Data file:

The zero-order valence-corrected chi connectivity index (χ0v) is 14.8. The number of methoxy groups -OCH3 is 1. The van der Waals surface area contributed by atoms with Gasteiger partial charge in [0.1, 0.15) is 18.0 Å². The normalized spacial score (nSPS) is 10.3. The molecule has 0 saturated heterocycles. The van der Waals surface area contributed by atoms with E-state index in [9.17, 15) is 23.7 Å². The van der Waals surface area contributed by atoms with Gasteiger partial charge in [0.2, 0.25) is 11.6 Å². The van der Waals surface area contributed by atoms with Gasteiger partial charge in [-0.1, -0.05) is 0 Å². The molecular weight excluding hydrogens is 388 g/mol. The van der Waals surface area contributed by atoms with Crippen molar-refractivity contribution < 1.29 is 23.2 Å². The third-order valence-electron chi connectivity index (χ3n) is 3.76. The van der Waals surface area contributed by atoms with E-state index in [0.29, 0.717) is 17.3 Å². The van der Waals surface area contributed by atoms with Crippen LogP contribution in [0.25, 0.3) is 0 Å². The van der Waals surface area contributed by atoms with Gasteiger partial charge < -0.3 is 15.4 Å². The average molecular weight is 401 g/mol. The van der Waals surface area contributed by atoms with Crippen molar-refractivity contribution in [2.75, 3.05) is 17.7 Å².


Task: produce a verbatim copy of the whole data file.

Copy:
The zero-order valence-corrected chi connectivity index (χ0v) is 14.8. The number of methoxy groups -OCH3 is 1. The van der Waals surface area contributed by atoms with Gasteiger partial charge in [0.1, 0.15) is 18.0 Å². The normalized spacial score (nSPS) is 10.3. The molecule has 0 saturated heterocycles. The van der Waals surface area contributed by atoms with E-state index in [9.17, 15) is 23.7 Å². The van der Waals surface area contributed by atoms with Gasteiger partial charge in [0.2, 0.25) is 11.6 Å². The van der Waals surface area contributed by atoms with Gasteiger partial charge in [-0.1, -0.05) is 0 Å². The molecular weight excluding hydrogens is 388 g/mol. The van der Waals surface area contributed by atoms with Crippen molar-refractivity contribution < 1.29 is 23.2 Å². The third-order valence-electron chi connectivity index (χ3n) is 3.76. The van der Waals surface area contributed by atoms with E-state index in [0.29, 0.717) is 17.3 Å². The van der Waals surface area contributed by atoms with Crippen LogP contribution in [0.25, 0.3) is 0 Å². The van der Waals surface area contributed by atoms with Gasteiger partial charge < -0.3 is 15.4 Å². The average molecular weight is 401 g/mol. The van der Waals surface area contributed by atoms with Crippen molar-refractivity contribution in [2.75, 3.05) is 17.7 Å².